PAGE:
Eve of Disaster
30/01/2013 Deja un comentario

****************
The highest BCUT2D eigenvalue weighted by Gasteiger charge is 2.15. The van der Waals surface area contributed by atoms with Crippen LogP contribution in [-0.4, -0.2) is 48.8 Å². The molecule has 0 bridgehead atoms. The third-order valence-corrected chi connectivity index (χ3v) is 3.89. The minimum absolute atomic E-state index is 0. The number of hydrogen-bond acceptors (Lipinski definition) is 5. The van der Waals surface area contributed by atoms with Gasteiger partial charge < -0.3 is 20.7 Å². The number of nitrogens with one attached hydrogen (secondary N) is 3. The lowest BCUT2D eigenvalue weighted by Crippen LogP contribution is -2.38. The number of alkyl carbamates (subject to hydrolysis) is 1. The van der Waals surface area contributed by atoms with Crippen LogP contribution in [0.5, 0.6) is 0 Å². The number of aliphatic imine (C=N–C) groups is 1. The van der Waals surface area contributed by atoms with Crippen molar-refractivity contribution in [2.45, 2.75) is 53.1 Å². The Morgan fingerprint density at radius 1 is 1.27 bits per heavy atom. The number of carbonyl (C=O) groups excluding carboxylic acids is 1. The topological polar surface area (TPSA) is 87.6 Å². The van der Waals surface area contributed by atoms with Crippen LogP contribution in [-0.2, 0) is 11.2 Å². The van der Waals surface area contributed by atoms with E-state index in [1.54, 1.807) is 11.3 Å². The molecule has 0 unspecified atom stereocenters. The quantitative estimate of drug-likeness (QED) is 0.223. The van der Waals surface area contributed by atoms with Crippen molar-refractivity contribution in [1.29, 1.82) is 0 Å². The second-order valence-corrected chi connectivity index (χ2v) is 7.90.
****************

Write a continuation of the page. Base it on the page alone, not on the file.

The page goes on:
(…..) Looking at the world of 1913 reminds us there is nothing immutable about continuity of globalization and certainly nothing immutable about Western-oriented globalization of the last few decades. There are plenty of distinct and plausible shocks to system could knock our expectations of future wildly off course, and plenty of surprises we can neither predict nor anticipate, but we can indirectly prepare for by attuning ourselves to the possibility of their occurrence. To take example of one of the more plausible shocks we now face, a miscalculation in the South China Sea could easily set off a chain of events not entirely dissimilar to a shot in Sarajevo 1914, with alliance structures, questions of prestige, escalation, credibility, military capability turning what should be marginal to global affairs into a central question of war and peace. In a general sense, while United States in 2013 may not be a perfect analogue for Britain in 1913 (nor China in 2013 a perfect analogue for Germany in 1913), it is certainly the case that the world we are now entering is more similar to that of 100 years ago, a world of competitive multipolarity, than that of a quarter-century ago. Just as in 1913, technology, trade, finance bind the world together now, and rational self-interest would suggest that integration these forces have brought about is irreversible. Yet, over the last few years, the world has witnessed a rise in trade protection, breakdown in global trade negotiations, totally inadequate progress on global climate discussions, moves to fragment the Internet. There is a corrosive and self-fulfilling sense that the dominance of the West, as the world’s rule-maker and pace-setter, is over. Humanity is forever condemned to live with uncertainty about future. Thinking historically equips us to better gauge uncertainty, to temper biases, question assumptions, stretch our imagination. By understanding history of other countries, particularly those are re-emerging to global eminence now, we might better understand their mindsets, hopes, and fears. And when we’ve done that, we might find we need to think again about how to build a future of our own making, rather than one decided for us by events. The world of 1913, a brilliant, dynamic, interdependent, offers a warning. The operating system of the world in that year was taken by many for granted. In 2013, at a time of similar global flux, the biggest mistake we could possibly make is to assume that the operating system of our own world will continue indefinitely, all we need to do is stroll into the future, future will inevitably be what we want it to be. Comforting times are over. We need to prepare ourselves for much rougher ride ahead.